Some authors of historical fiction (see Geraldine Brooks) are so caught up by their research that plot and characters are afterthoughts or cliches applied to hold together what really ought to be nonfiction. Robert J. Lloyd, in contrast, paints 1679 England, and in this caper, France, too, with effortless ease. Homing in on a mysterious murder of the Queen’s dwarf, the author sets Robert Hooke and his assistant Harry Hunt on the investigatory trail. They are a perfect duo, because Hooke was, in real life, one of the first scientists of modern history. He and Hunt use the scientific method and are slowly breaking the shackles of one thousand years of church indoctrination.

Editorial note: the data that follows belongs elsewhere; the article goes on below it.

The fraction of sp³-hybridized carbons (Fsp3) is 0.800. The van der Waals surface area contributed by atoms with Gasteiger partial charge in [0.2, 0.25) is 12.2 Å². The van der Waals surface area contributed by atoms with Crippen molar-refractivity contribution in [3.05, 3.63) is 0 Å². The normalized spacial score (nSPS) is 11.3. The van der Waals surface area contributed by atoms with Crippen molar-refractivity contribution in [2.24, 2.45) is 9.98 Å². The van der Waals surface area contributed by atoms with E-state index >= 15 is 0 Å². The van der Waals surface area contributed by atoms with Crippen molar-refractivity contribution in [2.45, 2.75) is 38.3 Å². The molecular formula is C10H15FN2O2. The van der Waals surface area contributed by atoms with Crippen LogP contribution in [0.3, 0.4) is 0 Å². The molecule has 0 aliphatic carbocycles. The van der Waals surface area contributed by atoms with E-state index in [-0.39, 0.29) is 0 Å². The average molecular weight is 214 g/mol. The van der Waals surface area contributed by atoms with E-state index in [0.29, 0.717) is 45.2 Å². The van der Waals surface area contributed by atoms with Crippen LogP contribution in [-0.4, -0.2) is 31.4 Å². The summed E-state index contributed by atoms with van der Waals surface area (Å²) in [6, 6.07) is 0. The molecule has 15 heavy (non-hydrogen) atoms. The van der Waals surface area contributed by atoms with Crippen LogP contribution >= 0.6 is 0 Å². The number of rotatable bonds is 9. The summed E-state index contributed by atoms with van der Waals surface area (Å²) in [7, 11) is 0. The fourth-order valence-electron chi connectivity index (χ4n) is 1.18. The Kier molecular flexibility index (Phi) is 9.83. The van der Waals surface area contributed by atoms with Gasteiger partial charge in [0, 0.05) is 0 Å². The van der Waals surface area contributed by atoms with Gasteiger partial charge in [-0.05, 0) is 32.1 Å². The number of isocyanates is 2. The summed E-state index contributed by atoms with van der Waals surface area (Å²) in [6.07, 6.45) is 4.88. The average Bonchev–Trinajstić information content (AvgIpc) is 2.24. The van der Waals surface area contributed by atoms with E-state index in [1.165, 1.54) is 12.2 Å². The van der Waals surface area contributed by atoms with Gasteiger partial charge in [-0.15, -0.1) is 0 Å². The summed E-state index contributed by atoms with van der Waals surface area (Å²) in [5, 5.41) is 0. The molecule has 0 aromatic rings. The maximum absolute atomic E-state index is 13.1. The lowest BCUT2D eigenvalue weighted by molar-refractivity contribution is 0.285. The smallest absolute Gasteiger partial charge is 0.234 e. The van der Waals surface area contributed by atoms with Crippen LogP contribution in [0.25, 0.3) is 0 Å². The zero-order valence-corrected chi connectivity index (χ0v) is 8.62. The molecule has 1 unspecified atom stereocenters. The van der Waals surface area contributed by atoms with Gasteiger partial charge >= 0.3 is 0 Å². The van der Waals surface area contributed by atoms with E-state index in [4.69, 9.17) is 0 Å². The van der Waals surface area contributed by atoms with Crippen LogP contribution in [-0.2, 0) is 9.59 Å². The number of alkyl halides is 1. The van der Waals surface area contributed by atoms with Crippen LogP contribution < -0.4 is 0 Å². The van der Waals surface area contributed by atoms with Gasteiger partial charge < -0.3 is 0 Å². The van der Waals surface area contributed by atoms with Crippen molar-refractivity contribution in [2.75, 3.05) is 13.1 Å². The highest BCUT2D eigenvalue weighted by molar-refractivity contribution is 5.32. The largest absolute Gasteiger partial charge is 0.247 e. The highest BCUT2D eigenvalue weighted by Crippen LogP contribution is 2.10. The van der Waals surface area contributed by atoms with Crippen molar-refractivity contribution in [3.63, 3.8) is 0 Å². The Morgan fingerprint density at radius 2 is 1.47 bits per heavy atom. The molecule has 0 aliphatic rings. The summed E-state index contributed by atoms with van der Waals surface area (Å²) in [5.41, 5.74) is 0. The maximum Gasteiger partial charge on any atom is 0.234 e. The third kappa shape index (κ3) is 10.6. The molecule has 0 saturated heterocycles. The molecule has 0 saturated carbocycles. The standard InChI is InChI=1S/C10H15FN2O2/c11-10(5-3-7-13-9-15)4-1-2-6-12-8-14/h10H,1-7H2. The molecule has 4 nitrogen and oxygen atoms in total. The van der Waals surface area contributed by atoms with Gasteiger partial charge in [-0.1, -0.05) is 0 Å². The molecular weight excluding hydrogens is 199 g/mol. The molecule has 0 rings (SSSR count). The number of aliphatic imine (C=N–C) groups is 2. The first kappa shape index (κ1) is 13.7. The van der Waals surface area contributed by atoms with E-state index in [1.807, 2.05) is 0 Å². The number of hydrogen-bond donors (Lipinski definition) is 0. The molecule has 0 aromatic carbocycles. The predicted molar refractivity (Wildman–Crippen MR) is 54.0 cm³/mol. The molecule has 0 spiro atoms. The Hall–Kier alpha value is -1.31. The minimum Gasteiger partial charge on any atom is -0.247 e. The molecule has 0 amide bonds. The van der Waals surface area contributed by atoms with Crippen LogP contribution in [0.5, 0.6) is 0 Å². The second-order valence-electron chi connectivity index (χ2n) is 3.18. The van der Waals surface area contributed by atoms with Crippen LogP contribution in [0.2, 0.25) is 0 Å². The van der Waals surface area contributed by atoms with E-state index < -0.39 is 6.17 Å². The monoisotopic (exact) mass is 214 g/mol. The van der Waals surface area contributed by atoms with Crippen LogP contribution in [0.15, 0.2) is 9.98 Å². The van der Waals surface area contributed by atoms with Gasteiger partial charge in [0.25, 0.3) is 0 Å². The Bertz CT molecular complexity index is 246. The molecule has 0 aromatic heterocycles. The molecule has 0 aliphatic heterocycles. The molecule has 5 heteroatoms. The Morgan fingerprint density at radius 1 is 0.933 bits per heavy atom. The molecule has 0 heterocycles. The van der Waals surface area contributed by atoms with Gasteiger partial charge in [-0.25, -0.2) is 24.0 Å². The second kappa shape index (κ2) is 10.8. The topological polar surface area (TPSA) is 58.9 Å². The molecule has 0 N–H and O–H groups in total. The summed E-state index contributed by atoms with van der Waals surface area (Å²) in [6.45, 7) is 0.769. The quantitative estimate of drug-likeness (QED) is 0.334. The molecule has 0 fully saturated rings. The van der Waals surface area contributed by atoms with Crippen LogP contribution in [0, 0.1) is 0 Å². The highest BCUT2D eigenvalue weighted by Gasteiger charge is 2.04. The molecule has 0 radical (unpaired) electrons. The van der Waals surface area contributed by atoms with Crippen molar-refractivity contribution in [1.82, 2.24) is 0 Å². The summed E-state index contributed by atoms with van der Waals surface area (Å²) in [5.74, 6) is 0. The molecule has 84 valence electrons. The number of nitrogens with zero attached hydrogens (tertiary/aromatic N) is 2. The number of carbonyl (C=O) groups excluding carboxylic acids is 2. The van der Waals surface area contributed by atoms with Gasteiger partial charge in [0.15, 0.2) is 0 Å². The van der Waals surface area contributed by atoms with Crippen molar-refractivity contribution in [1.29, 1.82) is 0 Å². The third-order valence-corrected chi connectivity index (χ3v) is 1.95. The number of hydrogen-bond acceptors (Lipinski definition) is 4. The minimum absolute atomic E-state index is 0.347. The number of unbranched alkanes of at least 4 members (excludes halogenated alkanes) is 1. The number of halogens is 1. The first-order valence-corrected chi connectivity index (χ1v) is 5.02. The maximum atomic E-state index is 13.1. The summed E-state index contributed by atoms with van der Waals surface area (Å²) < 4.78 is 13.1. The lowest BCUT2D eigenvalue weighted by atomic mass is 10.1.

Roiling in the background are deadly conflicts between Anglicans and Papists. Isaac Newton makes a guest appearance as do other scientists of the day while poor Harry, in love with Hooke’s niece, Grace, has to uncover the mystery of the murder while learning to stand on his own two feet. The plot is preposterous and believable at the same time and local color is imparted so seemlessly that the somewhat complex question of how the dwarf met his demise is not that important.